Thousand plus jobs saved in Central Illinois, consumers protected from massive rate increases

Massive electric rate increases across the state will be avoided and nuclear power plants in Clinton and Cordova would stay operational – saving thousands of jobs – under energy reform legislation (Senate Bill 2814) passed by the Illinois Senate Dec. 1.

State Sen. Chapin Rose (R-Mahomet), who represents Clinton, has been a leader on the issue, working with key stakeholders and advocating for the legislature to pass energy reform.

“This was a generational choice for the state of Illinois, and I am pleased the legislature did the right thing,” Rose said. “Today’s action – and Gov. Rauner’s approval – not only protects energy consumers from massive rate hikes, it ensures reliable, clean, and cheap power for years to come. It also protects our region from losing thousands of good paying jobs. It’s is a win for all energy consumers, working families, the state’s energy portfolio, our energy future, and communities that hold these plants in their backyard.”

In June, Exelon announced they would close their Clinton plant in June of 2017 and their Cordova plant in June of 2018, unless the legislature acted on energy reforms.

Sen. Rose points to a recent study released by economists at The Brattle Group, a global consulting firm, which highlighted the dire situation if the legislature failed to act and the two nuclear plants closed. It found that residential customers would see their electric bills hiked to the tune of $115 million annually, while businesses would see their bills spike $249 million annually without these plants in operation. That’s an increase of $3.1 billion over the next 10 years.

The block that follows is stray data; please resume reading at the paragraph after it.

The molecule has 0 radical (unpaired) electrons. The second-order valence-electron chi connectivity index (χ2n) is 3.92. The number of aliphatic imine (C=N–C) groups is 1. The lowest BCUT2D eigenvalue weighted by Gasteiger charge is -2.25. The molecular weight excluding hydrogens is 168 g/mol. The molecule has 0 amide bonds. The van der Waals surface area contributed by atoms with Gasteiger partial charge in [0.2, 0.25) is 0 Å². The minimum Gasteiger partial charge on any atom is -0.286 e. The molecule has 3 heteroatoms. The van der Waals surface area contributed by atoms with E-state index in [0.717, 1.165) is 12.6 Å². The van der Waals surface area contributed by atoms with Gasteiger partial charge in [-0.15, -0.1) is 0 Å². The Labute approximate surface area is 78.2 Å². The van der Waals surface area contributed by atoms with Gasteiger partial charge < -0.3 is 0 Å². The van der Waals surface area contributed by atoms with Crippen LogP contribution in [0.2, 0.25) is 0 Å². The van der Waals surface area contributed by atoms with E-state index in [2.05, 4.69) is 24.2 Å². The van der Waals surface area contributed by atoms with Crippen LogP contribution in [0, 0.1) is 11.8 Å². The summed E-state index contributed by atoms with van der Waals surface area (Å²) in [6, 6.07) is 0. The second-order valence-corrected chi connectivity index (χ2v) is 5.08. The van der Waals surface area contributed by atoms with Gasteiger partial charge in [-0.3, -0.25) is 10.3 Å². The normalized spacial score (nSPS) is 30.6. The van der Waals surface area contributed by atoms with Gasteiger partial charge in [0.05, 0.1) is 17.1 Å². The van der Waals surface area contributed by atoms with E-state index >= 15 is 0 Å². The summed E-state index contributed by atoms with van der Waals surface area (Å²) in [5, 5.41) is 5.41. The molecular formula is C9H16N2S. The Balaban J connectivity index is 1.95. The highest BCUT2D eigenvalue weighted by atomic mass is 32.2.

Sen. Rose says this study is in line with a previous Illinois Commerce Commission report and comments from the Midcontinent Independent Survey Operator (MISO), an independent grid operator, that also show doing nothing and allowing the two nuclear plants to close would result in long-term energy issues for the state and much higher costs for consumers.


The lower cost of power in Illinois is one of the very few things Illinois has going for itself when it comes to recruiting businesses here and keeping jobs here,” Rose said. “I can’t overstate this enough that this legislation will keep jobs in Illinois and protect families from devastating rate increases for generations to come.”

The Clinton Power Plant provides 2,000 direct and indirect jobs in and around DeWitt County and has an annual payroll of $63 million. It also provides $7 million in economic impact for Clinton and the surrounding area and provides property tax revenue of nearly $12 million, of which $7.6 million goes to the Clinton School District, $2 million to DeWitt County, and $1 million to Richland Community College.

“I want to thank Gov. Rauner and his Administration, my fellow legislators, Exelon, local officials, and most importantly, the families of those employed at the plant,” Rose said. “Working families across the state and DeWitt County can breathe a lot easier. Today was a bright spot for Illinois and the state’s future.”

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